Misty, who did the off-stage narration, took a step back, feigning fear of red pen impalement.
“Hey, Pastor Jay.” Air jabs meted out each syllable. “Do you hear what I hear? Give the angel a little attention, okay?”
Jay Davidson blinked away thoughts of the brunette fidgeting stage left. Black skirt, red blouse, tennis shoes with yellow laces, eyes that drew him like an electromagnet and jumbled his brains, leaving him incapable of feeling the ground beneath his feet. Electrodynamic suspension. He’d read about it on a pop science blog.
“Jay?” Dante Estrada leaned down from the milk crate that somehow, at least for now, supported all three hundred-plus pounds of angel weight. “You need to take a break?”
Break. What she was going to do to his heart. Bethany Schmidt. Daughter of head elder Bernard Schmidt. Church secretary. Amazing mom. Breaker of hearts. “I’m good. Let’s push on.”
“Not quite the Christmas spirit, Jay.” Bethany smiled a heart-cracking smile and glided to her mark on the stage. “This good?” She looked up at the man on the ladder with his hands on a silver canister and waited for his nod. As if she needed a spotlight. Couldn’t they all see the glow that lit the room when she entered?
Yolanda’s pen slashed the air. “From the top.”
“Hey, Joseph, don’t be—”
“I’m supposed to be sleeping, you know. The angel shows up in a dream.” What was it about interrupting Yolanda he found so rewarding?
Hands weighted with gaudy rings and gold nail polish flew over her head as if they had a will of their own. “Nobody wants to watch you sleep, Jay. I saw it on the bus coming home from the rescue mission the other night and it ain’t pretty. Why don’t you lean back on that bench thingy and close your eyes then open them and look all trancy-like when Dante starts talking.”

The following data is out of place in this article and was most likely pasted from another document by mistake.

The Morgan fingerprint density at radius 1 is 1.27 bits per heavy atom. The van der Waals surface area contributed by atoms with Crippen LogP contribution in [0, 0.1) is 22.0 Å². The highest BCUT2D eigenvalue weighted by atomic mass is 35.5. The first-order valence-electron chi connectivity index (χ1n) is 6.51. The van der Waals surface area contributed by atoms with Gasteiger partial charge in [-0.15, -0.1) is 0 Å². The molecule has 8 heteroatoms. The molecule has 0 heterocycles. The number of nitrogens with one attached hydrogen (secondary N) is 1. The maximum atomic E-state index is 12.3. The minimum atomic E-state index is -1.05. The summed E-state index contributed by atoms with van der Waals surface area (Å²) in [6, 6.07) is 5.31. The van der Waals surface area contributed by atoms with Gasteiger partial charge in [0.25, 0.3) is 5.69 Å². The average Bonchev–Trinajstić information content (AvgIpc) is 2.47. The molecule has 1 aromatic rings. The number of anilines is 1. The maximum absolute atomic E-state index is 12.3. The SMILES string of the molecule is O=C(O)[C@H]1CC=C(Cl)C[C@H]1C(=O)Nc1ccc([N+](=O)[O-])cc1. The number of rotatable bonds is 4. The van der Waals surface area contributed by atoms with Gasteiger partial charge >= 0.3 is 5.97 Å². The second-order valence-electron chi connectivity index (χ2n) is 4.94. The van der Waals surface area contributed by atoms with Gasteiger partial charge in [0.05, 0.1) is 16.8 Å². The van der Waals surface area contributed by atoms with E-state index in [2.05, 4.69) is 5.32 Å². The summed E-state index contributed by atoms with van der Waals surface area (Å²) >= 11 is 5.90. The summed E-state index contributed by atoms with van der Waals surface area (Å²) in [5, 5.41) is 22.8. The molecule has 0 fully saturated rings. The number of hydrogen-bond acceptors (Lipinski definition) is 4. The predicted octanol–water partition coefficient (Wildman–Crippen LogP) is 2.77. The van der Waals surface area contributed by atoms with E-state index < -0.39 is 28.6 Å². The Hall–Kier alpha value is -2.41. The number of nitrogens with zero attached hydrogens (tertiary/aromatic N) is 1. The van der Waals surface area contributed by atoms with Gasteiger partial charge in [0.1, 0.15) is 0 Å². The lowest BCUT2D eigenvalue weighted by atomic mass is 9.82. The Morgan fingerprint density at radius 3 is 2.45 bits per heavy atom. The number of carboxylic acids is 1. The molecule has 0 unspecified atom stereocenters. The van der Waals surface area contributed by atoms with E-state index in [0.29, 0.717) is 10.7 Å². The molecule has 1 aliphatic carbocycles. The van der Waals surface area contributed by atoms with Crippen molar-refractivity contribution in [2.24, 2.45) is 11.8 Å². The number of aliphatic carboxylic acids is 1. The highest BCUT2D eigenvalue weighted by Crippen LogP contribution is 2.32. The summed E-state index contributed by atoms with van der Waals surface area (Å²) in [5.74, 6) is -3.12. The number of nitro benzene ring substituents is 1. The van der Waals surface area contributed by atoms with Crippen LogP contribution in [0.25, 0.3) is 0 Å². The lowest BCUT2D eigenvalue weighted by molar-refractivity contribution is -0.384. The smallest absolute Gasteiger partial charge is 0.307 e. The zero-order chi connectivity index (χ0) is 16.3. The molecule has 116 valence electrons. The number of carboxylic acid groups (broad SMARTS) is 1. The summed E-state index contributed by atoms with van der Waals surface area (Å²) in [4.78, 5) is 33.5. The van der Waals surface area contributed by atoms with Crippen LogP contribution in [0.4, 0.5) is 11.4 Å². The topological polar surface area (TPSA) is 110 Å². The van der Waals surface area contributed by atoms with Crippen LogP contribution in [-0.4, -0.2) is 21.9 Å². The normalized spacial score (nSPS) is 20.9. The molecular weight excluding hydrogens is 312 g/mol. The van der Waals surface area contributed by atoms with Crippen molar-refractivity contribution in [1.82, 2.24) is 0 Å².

Jay complied, an act that gave his subconscious permission to project images of Bethany on the black screen on the inside of his eyelids. Specifically, images of Bethany saying no when he asked her out on their third date. Would the specter of doubt never leave? Was he destined to stutter every time he spoke to her? She’d said yes to the second date and gave every indication she’d enjoy—
“Pastor Jay? I got some coffee in my lunch box. It’s from this morning, but it might help.”
“I’m fine, Dante. Really. Where were we?”
“I was saying you’re supposed to name him Jesus.”
“Sorry. Again.” This time he did it right. Right up until he was supposed to wake up, stand up, and take Mary home to be his wife. He made it to a stand just fine. It was the walking to her, taking her by the arm, and walking down the aisle part he messed up. Had there always been steps there?
“Jay!” Bethany dropped to her knees. Her hand caressed his forehead. “Are you okay? Don’t move.”
“I’m fine.”
“No you aren’t. I’m taking you to the clinic. What if you have a concussion?”
“I don’t have a concussion.” He grinned at her. “But just to be on the safe side, you should probably keep an eye on me for a few hours.”
A whoot! sounded from the platform followed by a raucous laugh.
“Can you stand up?”
He nodded. The room nodded with him.
Bethany stood, held out her hand. “Come with me.”
“Anywhere.” Jay smiled. His head swam. Had he really said it out loud?
“Just to my place for some ice and observation.”
The angel high-fived the lady with the red pen.
“No gossip, people. We’ll leave the door open.”
“But you’ll be together.” The floor shook as the angel jumped from his cloud, grabbed Yolanda, and began to waltz.

“Give it to me straight. I can take it.” Elizabeth Schmidt gripped the side of the exam table in one hand and a handful of paper gown in the other. “It’s Whipple Disease, isn’t it?” She leaned forward, daring Dr. Mae to tell her anything but the truth. “I watch Weird Diagnoses. I have all the symptoms. Hot flashes, nausea, bloating, fatigue. Or is it schistosomiasis? James and I went to Jamaica in February and I was so careful not to drink the—”
“Elizabeth.”
“I’m sorry. I know, I always jump to the worst case scenario. Maybe it’s just celiac. My mom has it. One time she ate a donut and all of a sudden she started hiccupping and then she, well you don’t want to—”
“It’s not celiac.”
“Okay. Good. Can’t imagine life without Cinnabon. So it’s just stress? Managing a garden center the week before Christmas is like being in charge of the monkey cage at the—”
“You’re pregnant.”
“I’m what?”
“With child. In the family way. Bun in the oven.” Dr. Mae winked. “Want some more medical terminology?”